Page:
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Trends & Analysis
News

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News

Will mighty Microsoft build on its 2024 gains?

News

USD gains amid Fed rate cut speculations

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What is the difference between trading and investing?

Disclaimer: This article is an educational guide to CFD trading and the financial markets and should not be considered as advice. Trading CFDs is high risk. Always ensure you understand the potential risks and rewards associated with trading before you trade.

Introduction

CFD trading involves entering and exiting positions quickly, normally on an intraday basis, a characteristic that differentiates it from long-term investing. Many of the principles of successful trading – technical analysis, risk management, position sizing – are used in both trading and investment, but the emphasis is different in the two disciplines. Investors are normally less sensitive to short time price moves, more interested in fundamental analysis, and look to hold their positions for the long term to achieve capital gains.

Asset classes also change, with equities the most popular for investors while traders dominate in the forex and commodities markets. CFDs are not designed with long-term investing in mind, but many of the skills that make a good investor also help with your trading, and given that in some markets, especially equities, investors make up a significant percentage of overall volume, it is vital to understand how they impact the market.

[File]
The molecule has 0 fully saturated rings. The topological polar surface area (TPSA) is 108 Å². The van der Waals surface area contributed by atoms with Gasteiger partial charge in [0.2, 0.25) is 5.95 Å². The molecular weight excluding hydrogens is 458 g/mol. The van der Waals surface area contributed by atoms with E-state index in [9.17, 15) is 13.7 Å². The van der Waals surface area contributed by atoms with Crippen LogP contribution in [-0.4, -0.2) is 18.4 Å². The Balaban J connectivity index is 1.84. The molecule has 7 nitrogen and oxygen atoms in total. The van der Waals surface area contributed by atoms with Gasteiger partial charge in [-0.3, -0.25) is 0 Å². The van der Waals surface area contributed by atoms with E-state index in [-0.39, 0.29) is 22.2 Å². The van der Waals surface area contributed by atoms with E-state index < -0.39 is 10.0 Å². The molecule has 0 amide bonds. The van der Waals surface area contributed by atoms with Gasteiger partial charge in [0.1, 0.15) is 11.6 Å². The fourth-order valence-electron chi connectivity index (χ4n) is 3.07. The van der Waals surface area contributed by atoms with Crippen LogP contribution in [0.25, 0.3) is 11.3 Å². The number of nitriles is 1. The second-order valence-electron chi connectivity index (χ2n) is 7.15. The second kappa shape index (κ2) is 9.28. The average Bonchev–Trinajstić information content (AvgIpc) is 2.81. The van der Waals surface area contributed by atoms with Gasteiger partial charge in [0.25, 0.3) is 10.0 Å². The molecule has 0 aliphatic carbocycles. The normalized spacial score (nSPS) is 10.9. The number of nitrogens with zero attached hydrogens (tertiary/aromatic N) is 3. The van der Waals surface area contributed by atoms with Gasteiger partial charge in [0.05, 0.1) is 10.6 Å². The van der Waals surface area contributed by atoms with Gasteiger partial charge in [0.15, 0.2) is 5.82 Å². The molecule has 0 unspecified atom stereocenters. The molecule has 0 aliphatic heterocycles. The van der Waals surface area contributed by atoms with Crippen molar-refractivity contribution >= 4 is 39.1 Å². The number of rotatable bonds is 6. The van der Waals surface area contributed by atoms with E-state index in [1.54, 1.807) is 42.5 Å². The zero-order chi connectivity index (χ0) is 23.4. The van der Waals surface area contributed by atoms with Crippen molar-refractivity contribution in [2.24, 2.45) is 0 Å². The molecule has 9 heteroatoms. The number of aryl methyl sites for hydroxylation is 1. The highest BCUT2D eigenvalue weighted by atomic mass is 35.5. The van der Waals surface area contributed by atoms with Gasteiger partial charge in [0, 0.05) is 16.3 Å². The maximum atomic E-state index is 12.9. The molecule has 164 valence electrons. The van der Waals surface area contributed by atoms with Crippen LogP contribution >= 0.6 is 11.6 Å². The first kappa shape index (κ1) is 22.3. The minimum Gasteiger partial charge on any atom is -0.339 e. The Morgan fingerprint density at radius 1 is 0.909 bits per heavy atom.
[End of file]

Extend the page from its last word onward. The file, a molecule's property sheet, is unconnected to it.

A good place to start is thoroughly understanding how the two strategies differ and how they influence market movements.

 

Trading versus investing

The average hold time for US equities fell from around five years in 1970 to 10 months in 2020, following a steady downward trajectory throughout the period. There are lots of reasons for this, including the rise of high-speed and algorithmic trading, changing strategies among mutual funds (who still hold US stocks on average for 2.5 years per position, longer than the overall market), far greater overall participation in the market, and new trader types such as hedge funds. Leaving aside any debates on whether or not this is desirable, it is clear that something big has changed in the stock market. In other markets, where reliable data is harder to come by, positions were always traded on a shorter term basis, but likely have also become steadily shorter for the same reasons.

CFDs are a short-term trading tool, ideal for intraday trading or holding positions over a few days, so although CFD positions do not influence average holding times for stocks, since a CFD trader never takes ownership of the underlying asset, they are clearly part of the same trend towards more frequent, shorter term trading horizons. In lots of ways this makes sense; in 1970 copying out trading charts by hand was commonplace, many common technical indicators simply didn’t exist, and in most markets executing a live trade involved at best phone calls and more often brokers waving hand signals in strange jackets. Simply put, markets weren’t technologically advanced enough for many of today’s highly technical, fast-paced strategies to make sense or even be possible. CFD traders are able to use all of these strategies in a convenient way, but to properly understand how markets work we also need a good idea how buy-and-hold strategies work and who uses them.